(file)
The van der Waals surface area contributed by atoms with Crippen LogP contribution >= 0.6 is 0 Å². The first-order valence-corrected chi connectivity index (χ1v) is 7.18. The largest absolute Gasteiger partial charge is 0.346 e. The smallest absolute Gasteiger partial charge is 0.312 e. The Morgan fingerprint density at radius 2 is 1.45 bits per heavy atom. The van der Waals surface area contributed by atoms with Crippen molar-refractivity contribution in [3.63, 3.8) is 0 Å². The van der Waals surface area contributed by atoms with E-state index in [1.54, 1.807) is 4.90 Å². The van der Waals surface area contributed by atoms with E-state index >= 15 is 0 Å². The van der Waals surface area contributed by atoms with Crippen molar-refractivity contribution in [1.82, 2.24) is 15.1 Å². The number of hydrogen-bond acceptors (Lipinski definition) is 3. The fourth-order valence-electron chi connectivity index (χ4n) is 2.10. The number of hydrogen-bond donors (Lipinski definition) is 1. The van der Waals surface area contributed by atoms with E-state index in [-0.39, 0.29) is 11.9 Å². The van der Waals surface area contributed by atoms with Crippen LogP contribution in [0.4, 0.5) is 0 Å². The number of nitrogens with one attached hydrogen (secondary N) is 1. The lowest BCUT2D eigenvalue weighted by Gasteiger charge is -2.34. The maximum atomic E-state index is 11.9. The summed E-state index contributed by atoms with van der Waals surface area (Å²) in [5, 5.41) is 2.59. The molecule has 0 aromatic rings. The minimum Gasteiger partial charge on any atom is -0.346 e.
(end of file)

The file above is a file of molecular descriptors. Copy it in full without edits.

The van der Waals surface area contributed by atoms with Crippen LogP contribution >= 0.6 is 0 Å². The first-order valence-corrected chi connectivity index (χ1v) is 7.18. The largest absolute Gasteiger partial charge is 0.346 e. The smallest absolute Gasteiger partial charge is 0.312 e. The Morgan fingerprint density at radius 2 is 1.45 bits per heavy atom. The van der Waals surface area contributed by atoms with Crippen molar-refractivity contribution in [3.63, 3.8) is 0 Å². The van der Waals surface area contributed by atoms with E-state index in [1.54, 1.807) is 4.90 Å². The van der Waals surface area contributed by atoms with E-state index >= 15 is 0 Å². The van der Waals surface area contributed by atoms with Crippen molar-refractivity contribution in [1.82, 2.24) is 15.1 Å². The number of hydrogen-bond acceptors (Lipinski definition) is 3. The fourth-order valence-electron chi connectivity index (χ4n) is 2.10. The number of hydrogen-bond donors (Lipinski definition) is 1. The van der Waals surface area contributed by atoms with E-state index in [-0.39, 0.29) is 11.9 Å². The van der Waals surface area contributed by atoms with Crippen LogP contribution in [0.4, 0.5) is 0 Å². The number of nitrogens with one attached hydrogen (secondary N) is 1. The lowest BCUT2D eigenvalue weighted by Gasteiger charge is -2.34. The maximum atomic E-state index is 11.9. The summed E-state index contributed by atoms with van der Waals surface area (Å²) in [5, 5.41) is 2.59. The molecule has 0 aromatic rings. The minimum Gasteiger partial charge on any atom is -0.346 e.